7

Here are my solutions from 3 years ago when I was studying under Ken Brown as an undergraduate: V.3.5: The symmetric group $S_3$ on three letters has a semi-direct product representation $S_3=\mathbb{Z}_3\rtimes \mathbb{Z}_2$ where $\mathbb{Z}_2$ acts on $\mathbb{Z}_3$ by conjugation. Thus $H^*(S_3)=H^*(S_3)_{(2)}\oplus H^*(S_3)_{(3)}\cong ... 7 Result If$G$is not perfect (i.e. if$G\neq[G,G]$) , then the$\mathbb Z[G]$-module$\mathbb Z$is not flat. Example If$G\neq 0$is commutative, then the$\mathbb Z[G]$-module$\mathbb Z$is not flat Proof 1) If$I\subset A$is an ideal of a ring and$A/I$is$A$-flat, then$I/I^2=0$Indeed, tensor the injection$0\to I\to A$with$A/I$and ... 6 Group cohomology was initially observed in nature: people noticed that the homology of certain spaces with trivial higher homotopy groups depends only on the fundamental group, and with considerable ingenuity managed to predict purely algebraically what that homology is from the fundamental group itself. In a sense, then, people found that$H^1$can be ... 6 Matt E's response is the canonical first answer. As someone (else) who works with nonabelian group (in particular, Galois) cohomology frequently, let me give a second answer. Certain interesting maps between commutative cohomology groups are defined via a non-commutative intermediary. The justification for this is that, though one does not in general have ... 6 Learning algebraic topology, at least to the level of singular homology and cohomology, and Poincare duality, is essential if you plan to use homological techniques in your work with any sort of serious understanding. It is not just that the simplicial techniques involved in singular homology and cohomology are important in themselves (although they ... 6 This is not about groups, but Lie algebras. Please keep in mind that by trade I am a group theorist, which happened to venture in the field of graded (over the positive integers) Lie algebras, discovering that they do not look too different from (residually) nilpotent groups. Anyway, I was studying certain twisted loop algebras, trying too prove they were ... 6 We have$H^2(G,R^\times) \cong {\rm Hom}(M(G),R^\times) \oplus {\rm Ext}(G/G',R^\times)$, where$M(G)$is the Schur multiplier of$G$. If$R^\times$is divisible (which is true, for example, if$R$is algebraically closed), then${\rm Ext}(G/G',R^\times) = 0$, and all extensions arises from a homomorphism from$M(G)$to$R^\times$, and any homomorphism$G ...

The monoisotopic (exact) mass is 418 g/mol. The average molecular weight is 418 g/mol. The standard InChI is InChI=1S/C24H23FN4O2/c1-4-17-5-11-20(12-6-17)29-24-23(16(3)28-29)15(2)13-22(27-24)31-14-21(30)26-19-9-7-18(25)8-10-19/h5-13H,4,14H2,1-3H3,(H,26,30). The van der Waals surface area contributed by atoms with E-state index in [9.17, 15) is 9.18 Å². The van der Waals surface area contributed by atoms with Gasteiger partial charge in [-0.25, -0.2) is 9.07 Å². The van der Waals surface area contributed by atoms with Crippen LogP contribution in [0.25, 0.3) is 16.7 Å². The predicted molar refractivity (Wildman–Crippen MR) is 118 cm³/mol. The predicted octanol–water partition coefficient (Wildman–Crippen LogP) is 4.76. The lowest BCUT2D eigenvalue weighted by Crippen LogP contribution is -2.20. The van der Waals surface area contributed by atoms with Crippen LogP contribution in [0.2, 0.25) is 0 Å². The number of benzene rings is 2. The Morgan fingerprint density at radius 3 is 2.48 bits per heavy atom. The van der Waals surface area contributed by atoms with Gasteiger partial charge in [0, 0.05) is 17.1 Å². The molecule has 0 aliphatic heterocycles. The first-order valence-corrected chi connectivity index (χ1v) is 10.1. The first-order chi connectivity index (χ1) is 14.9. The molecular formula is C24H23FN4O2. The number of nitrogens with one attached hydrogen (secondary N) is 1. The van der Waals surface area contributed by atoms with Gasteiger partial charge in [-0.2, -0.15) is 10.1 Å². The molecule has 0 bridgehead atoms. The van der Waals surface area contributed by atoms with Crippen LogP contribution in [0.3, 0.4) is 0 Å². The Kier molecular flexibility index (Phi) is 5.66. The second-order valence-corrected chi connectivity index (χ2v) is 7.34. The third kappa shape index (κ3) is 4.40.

6